|Wow. (Credit: C&EN)|
Fang says that Halaven's potency and unique biological profile made it too attractive a target to pass up simply because it could be made only through a lengthy synthesis. "The perception wasn't so much that this was an obstacle but rather it was a challenge that we knew how to deal with," he says.
And even though it takes a total of 62 steps to make Halaven, Fang points out that the synthesis is fairly convergent; the longest linear sequence is 30 steps. "The number of steps of a synthesis is one feature that people tend to focus on because it's easy to remember," he says. "But what really is critical to the successful implementation of a process in commercial manufacturing is not so much the number of steps but the types of purifications that are employed during the processing of the material."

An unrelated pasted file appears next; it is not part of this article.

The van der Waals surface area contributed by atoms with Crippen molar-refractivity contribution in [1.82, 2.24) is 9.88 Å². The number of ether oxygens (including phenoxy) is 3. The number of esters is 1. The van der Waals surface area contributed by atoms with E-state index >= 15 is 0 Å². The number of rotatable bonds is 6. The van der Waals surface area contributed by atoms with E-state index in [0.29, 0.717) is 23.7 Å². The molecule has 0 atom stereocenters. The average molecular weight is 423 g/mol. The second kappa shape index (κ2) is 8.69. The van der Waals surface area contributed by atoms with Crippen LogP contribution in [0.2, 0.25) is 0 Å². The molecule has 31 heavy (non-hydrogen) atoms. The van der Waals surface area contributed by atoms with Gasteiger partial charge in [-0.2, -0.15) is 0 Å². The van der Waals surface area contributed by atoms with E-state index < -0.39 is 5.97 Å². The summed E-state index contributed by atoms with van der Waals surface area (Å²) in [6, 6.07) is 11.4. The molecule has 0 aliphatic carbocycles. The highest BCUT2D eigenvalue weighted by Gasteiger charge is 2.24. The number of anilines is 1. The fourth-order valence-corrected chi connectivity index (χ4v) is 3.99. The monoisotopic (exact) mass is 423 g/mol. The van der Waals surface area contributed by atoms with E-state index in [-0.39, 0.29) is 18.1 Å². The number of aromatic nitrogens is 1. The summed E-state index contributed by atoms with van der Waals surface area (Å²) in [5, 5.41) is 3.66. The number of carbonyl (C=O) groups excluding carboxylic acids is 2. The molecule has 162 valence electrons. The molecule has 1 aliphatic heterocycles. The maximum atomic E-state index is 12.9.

Chromatography, for example, takes a lot more time and generates a lot more waste than crystallization, Fang notes. "If you can take a 60-step synthesis and get rid of most of the chromatographies and replace them with crystallizations, then it's a much more manageable process than even a 10- or 15-step synthesis that has entirely chromatographic purifications," he says.
Step count, Fang says, is nothing to be scared of. "Our feeling at Eisai is that natural products represent a large space of untapped potential new medicines," he says. "We're not deterred by a chemical obstacle. If the biological activity warrants it, we're more than happy to go after a compound."Someday, an awesome set of Organic Process Research and Development papers is going to come out about this molecule. It will be great to hear the story of figuring out how to put this beast together. Until then, we'll just have to live on internet rumors and bang our heads on the wall that Eisai has only decided to publish in Japanese journals about the development of the process.